University students, masked to group status, judged the physical attractiveness of girls with gender identity disorder and clinical and normal control girls, whose photographs were taken at the time of assessment (\(\bar X\) age, 6.6 years). Each student made ratings for all girls for five traits: attractive, beautiful, cute, pretty, and ugly. A multivariate analysis of variance showed a significant group effect. Multiple comparisons of the significant univariate effects showed that the girls with gender identity disorder had significantly less attractive ratings than the normal control girls for the traits attractive, beautiful, and pretty who, in turn, had less attractive ratings than the clinical control girls. Girls with gender identity disorder and the normal controls also had less attractive ratings than the clinical controls for the trait cute. Correlational analyses showed that age was substantially negatively related to the attractiveness ratings in the group of girls with gender identity disorder, but was considerably less so in the two control groups. The extent to which the group differences in attractiveness were due to objective, structural differences in facial attractiveness vs. socially created, or subjective, processes is discussed.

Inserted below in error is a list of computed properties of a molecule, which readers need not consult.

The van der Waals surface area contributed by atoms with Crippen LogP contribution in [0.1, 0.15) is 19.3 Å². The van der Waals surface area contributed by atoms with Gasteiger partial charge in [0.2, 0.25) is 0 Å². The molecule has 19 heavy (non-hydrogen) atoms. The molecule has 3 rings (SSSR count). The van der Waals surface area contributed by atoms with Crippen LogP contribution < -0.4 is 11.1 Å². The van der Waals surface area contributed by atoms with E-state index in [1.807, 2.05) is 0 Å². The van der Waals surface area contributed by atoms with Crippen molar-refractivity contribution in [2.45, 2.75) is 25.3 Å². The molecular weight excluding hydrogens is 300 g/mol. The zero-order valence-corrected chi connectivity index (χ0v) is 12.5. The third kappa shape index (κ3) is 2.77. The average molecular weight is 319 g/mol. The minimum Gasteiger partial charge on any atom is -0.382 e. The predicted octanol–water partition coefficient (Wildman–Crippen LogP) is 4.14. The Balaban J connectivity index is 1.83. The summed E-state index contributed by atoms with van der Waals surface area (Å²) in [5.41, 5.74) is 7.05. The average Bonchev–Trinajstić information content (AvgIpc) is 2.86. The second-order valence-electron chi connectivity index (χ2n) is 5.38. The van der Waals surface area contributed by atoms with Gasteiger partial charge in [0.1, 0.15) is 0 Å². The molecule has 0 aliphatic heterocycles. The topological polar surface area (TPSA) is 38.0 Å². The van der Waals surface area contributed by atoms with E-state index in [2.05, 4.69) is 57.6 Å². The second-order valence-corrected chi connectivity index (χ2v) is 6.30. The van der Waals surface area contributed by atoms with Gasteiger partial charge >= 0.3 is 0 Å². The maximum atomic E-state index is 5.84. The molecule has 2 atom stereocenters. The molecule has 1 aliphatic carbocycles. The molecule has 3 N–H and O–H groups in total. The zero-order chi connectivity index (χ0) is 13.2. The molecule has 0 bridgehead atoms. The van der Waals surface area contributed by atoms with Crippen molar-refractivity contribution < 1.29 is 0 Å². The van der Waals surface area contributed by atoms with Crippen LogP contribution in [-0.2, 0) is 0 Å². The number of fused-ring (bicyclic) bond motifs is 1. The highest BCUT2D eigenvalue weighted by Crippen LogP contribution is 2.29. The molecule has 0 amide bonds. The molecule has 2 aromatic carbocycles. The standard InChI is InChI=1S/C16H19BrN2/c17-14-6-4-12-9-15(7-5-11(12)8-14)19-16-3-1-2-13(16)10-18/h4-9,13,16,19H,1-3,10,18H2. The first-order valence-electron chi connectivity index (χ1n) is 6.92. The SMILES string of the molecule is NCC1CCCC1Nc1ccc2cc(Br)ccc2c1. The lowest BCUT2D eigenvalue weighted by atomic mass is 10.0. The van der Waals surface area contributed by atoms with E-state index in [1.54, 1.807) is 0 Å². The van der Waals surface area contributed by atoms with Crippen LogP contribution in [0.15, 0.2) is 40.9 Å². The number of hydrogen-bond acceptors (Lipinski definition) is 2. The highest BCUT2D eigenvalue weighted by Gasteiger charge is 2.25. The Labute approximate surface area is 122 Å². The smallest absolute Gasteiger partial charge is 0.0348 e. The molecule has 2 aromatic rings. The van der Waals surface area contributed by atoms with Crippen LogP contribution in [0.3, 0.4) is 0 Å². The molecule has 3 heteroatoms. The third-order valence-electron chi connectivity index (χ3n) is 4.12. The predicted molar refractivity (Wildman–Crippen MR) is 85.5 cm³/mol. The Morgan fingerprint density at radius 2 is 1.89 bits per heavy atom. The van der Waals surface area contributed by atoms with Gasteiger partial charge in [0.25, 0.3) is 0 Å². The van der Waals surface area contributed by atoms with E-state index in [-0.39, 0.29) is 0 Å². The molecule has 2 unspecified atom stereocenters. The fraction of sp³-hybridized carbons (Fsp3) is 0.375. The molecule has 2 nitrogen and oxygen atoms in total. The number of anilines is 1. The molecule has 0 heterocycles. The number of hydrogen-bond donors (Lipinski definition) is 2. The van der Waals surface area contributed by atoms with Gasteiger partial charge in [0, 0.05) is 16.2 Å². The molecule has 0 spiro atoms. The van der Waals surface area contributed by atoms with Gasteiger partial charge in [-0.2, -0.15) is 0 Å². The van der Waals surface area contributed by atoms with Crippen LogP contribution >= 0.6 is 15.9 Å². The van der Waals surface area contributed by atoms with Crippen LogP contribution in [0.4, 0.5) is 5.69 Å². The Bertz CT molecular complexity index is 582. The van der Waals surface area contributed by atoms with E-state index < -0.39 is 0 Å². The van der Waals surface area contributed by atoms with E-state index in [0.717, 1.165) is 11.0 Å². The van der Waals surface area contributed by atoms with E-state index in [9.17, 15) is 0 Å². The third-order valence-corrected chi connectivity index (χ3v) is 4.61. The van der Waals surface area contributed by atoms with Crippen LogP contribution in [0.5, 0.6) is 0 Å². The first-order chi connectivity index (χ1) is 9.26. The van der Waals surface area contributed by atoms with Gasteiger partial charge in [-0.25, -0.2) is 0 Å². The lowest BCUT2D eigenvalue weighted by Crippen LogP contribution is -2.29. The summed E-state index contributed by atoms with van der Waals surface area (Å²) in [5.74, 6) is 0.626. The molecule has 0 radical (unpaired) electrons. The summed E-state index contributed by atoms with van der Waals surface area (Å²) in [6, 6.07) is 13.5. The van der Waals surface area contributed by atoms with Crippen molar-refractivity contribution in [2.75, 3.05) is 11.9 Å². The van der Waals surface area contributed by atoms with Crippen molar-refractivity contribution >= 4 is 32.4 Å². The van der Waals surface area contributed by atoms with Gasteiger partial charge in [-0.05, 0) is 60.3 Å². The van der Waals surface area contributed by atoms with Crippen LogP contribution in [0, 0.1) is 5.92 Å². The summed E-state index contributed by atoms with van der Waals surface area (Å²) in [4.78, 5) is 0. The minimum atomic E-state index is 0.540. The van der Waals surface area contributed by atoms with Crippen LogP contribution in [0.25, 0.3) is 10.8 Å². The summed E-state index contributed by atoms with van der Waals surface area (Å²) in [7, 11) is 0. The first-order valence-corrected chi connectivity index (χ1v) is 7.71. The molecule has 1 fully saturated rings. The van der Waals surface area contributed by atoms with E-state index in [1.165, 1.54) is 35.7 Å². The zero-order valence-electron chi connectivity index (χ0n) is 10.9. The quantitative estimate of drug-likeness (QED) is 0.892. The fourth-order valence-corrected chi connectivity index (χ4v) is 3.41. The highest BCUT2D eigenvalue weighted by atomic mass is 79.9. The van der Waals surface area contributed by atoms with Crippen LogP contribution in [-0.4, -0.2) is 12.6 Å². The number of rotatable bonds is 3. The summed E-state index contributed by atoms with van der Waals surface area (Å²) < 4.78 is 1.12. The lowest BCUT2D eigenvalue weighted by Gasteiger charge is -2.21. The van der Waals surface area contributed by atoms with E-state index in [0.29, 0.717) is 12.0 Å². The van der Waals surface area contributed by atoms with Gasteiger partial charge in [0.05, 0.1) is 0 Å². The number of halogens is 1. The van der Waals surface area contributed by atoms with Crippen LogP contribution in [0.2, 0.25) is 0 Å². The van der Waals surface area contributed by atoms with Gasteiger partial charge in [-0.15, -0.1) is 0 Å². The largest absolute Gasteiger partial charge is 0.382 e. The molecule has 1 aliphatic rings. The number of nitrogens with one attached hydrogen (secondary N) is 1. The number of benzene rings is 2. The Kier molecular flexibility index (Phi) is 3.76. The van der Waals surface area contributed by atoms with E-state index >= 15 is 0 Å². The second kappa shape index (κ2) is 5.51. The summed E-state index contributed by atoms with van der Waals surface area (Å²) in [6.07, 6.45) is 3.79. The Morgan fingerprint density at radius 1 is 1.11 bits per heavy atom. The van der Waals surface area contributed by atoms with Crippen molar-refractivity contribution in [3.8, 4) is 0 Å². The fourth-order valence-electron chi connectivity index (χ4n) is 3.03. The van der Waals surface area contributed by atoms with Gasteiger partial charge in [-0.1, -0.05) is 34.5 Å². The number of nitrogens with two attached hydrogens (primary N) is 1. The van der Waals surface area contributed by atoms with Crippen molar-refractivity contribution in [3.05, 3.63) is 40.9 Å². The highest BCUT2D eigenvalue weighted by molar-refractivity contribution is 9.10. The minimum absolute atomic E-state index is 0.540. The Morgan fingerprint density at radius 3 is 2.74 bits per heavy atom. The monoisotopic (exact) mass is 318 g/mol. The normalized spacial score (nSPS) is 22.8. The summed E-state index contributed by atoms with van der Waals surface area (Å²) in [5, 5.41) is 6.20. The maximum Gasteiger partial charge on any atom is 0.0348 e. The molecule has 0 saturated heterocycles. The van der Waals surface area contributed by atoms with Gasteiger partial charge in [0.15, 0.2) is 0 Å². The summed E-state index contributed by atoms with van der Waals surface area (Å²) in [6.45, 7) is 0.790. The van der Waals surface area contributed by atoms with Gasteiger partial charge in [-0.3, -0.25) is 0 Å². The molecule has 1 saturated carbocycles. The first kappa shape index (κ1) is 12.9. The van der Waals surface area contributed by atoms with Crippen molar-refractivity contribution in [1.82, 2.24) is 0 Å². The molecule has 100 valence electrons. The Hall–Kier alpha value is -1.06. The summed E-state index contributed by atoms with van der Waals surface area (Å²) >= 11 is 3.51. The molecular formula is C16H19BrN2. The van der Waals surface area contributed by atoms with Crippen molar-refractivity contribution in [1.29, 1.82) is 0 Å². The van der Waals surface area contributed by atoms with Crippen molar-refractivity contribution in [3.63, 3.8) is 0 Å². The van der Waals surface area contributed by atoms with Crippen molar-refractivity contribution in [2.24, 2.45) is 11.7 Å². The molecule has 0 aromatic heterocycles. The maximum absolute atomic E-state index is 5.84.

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A version of this article was presented at the meeting of the International Academy of Sex Research, Edinburgh, Scotland, June 1994.
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Fridell, S.R., Zucker, K.J., Bradley, S.J. et al. Physical attractiveness of girls with gender identity disorder. Arch Sex Behav 25, 17–31 (1996). https://doi.org/10.1007/BF02437905
- physical attractiveness
- gender identity disorder of childhood